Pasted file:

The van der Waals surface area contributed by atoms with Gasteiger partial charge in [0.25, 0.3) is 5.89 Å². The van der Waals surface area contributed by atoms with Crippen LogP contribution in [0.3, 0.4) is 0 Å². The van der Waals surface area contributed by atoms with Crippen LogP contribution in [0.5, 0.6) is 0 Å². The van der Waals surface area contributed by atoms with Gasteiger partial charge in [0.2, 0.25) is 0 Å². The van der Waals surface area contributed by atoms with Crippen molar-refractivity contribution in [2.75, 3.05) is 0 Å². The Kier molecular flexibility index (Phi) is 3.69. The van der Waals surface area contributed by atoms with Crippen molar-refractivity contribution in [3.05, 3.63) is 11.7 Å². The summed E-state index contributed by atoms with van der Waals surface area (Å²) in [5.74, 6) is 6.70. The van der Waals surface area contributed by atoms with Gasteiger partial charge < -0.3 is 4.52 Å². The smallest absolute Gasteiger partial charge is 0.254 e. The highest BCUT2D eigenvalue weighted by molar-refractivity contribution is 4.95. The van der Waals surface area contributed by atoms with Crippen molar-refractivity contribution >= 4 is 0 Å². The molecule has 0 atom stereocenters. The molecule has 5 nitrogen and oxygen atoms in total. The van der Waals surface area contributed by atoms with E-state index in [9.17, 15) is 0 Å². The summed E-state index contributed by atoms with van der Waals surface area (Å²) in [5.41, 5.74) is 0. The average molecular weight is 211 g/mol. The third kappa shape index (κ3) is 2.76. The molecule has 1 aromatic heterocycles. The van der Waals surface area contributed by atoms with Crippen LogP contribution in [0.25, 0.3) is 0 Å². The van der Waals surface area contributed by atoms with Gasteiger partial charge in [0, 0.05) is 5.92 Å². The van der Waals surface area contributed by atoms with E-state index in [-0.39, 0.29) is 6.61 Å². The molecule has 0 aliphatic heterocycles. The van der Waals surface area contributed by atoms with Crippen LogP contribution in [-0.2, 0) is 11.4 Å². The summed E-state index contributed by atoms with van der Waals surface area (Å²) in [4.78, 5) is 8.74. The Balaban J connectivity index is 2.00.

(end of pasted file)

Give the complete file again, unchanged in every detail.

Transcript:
The van der Waals surface area contributed by atoms with Gasteiger partial charge in [0.25, 0.3) is 5.89 Å². The van der Waals surface area contributed by atoms with Crippen LogP contribution in [0.3, 0.4) is 0 Å². The van der Waals surface area contributed by atoms with Crippen LogP contribution in [0.5, 0.6) is 0 Å². The van der Waals surface area contributed by atoms with Gasteiger partial charge in [0.2, 0.25) is 0 Å². The van der Waals surface area contributed by atoms with Crippen molar-refractivity contribution in [2.75, 3.05) is 0 Å². The Kier molecular flexibility index (Phi) is 3.69. The van der Waals surface area contributed by atoms with Crippen molar-refractivity contribution in [3.05, 3.63) is 11.7 Å². The summed E-state index contributed by atoms with van der Waals surface area (Å²) in [5.74, 6) is 6.70. The van der Waals surface area contributed by atoms with Gasteiger partial charge < -0.3 is 4.52 Å². The smallest absolute Gasteiger partial charge is 0.254 e. The highest BCUT2D eigenvalue weighted by molar-refractivity contribution is 4.95. The van der Waals surface area contributed by atoms with Crippen molar-refractivity contribution >= 4 is 0 Å². The molecule has 0 atom stereocenters. The molecule has 5 nitrogen and oxygen atoms in total. The van der Waals surface area contributed by atoms with E-state index in [9.17, 15) is 0 Å². The summed E-state index contributed by atoms with van der Waals surface area (Å²) in [5.41, 5.74) is 0. The average molecular weight is 211 g/mol. The third kappa shape index (κ3) is 2.76. The molecule has 1 aromatic heterocycles. The van der Waals surface area contributed by atoms with Crippen LogP contribution in [0.25, 0.3) is 0 Å². The van der Waals surface area contributed by atoms with Gasteiger partial charge in [0, 0.05) is 5.92 Å². The van der Waals surface area contributed by atoms with E-state index in [-0.39, 0.29) is 6.61 Å². The molecule has 0 aliphatic heterocycles. The van der Waals surface area contributed by atoms with Crippen LogP contribution in [-0.2, 0) is 11.4 Å². The summed E-state index contributed by atoms with van der Waals surface area (Å²) in [4.78, 5) is 8.74. The Balaban J connectivity index is 2.00.